Soviet anti-tank guns played a crucial role in confronting German equipment on the Eastern Front of the Second World War, called the Great Patriotic War in the USSR. They were a specialized weapon of various calibers, the main purpose of which was the destruction of enemy armored vehicles by direct fire.
Anti-tank guns accounted for about 70% of all destroyed German tanks. By way of movement, anti-tank guns were divided into self-propelled and towed categories. As far as caliber, they were generally divided into small (up to 75 mm) and middle (75-155 mm) caliber. Large-caliber guns had a dual purpose or were used only when most necessary.
The design of anti-tank guns in the USSR began in the late 1920’s. The 1930 model of the 37 mm 1-K became the first anti-tank gun in the Red Army and played a large role in the further development of this type of weapon. Its ballistics allowed it to hit all the tanks of that period, but by the beginning of the Great Patriotic War, the 1-K was obsolete.
In 1932, the 19-K 45-mm gun appeared. Its other name was “Sorokopyatka” which roughly translates to “forty-fiver.” Further improvements were later made, such as the 53-K in 1937 and the 1942 model of the M-42. The mass production of the “sorokopyatka” commenced to meet the task of combating light German tanks and armored vehicles. However, due to insufficient armor penetration, these guns began to be gradually replaced by others that were more powerful.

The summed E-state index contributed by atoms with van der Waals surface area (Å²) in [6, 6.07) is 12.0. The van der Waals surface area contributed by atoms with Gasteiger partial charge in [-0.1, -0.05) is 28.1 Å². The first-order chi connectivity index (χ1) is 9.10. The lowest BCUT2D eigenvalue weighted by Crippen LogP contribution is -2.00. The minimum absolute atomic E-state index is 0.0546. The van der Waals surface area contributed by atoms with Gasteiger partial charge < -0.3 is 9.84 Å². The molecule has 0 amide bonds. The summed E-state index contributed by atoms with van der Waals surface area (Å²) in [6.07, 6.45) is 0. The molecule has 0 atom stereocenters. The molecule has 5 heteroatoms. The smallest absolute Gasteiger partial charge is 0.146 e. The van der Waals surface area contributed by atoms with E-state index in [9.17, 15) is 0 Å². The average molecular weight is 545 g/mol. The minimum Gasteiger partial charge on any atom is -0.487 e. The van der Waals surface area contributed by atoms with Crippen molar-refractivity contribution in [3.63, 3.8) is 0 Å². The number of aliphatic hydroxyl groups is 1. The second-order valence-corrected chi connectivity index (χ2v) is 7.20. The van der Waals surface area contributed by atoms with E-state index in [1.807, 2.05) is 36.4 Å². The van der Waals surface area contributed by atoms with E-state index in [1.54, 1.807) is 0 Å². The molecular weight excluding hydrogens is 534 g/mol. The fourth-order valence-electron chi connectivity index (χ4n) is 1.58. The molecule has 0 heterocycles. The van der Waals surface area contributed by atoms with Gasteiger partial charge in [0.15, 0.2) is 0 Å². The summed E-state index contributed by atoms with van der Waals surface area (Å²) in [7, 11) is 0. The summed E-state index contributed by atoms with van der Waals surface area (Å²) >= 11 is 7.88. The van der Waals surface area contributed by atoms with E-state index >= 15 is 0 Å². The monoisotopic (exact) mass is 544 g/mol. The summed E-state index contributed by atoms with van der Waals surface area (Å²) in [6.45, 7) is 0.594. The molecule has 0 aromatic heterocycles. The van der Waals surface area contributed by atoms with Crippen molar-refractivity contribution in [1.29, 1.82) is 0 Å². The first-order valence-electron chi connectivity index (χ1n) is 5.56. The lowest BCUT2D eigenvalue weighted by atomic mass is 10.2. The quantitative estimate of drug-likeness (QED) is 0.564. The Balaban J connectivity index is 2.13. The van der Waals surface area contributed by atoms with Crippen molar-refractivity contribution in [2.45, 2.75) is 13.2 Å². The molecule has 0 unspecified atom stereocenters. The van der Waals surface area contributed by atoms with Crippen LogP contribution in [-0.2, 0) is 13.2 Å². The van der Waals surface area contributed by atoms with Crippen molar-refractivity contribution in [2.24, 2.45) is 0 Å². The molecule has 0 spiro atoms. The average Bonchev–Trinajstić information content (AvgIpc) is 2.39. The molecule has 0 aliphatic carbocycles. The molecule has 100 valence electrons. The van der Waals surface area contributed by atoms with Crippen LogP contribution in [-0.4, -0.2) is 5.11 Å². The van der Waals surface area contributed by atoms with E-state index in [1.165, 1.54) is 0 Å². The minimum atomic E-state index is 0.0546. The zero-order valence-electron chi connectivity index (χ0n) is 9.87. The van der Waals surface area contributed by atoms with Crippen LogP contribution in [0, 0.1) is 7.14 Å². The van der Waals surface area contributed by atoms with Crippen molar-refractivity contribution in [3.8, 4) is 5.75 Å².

Upon the appearance of German tanks with anti-ballistic armor, the Red Army responded with the M1943 (ZiS-2) 57 mm anti-tank gun. It was developed in 1941, but its serial production was delayed until 1943. This gun fired regular and sub-caliber shells with an initial speed of 2,300 to over 4,000 feet per second. At distances of several hundred yards, the ZiS-2 could pierce the side armor of German Tiger tanks.
On February 12, 1942, the Red Army adopted the M1942 (ZiS-3) 76 mm divisional gun, which after the war became one of the symbols of victory. This gun became one of the most numerous during the Great Patriotic War, as 48,000 ZiS-3 were produced.
Depending on the projectiles, the distance to the target, and the angle of the armor, the gun had the capability to penetrate armor up to 4.6 inches thick. The main advantages of the ZiS-3 were universality of application and simplicity in production.
To combat heavy tanks in 1944, a M1944 (BS-3) 100 mm field gun was created. This gun had a strong penetrating ability and could hit heavy German tanks such as Tigers, Panthers, and even Tiger IIs. Also, the BS-3’s cannon was actively used as a shell gun for firing from closed positions. After the end of the war, this gun was adopted by some other countries.
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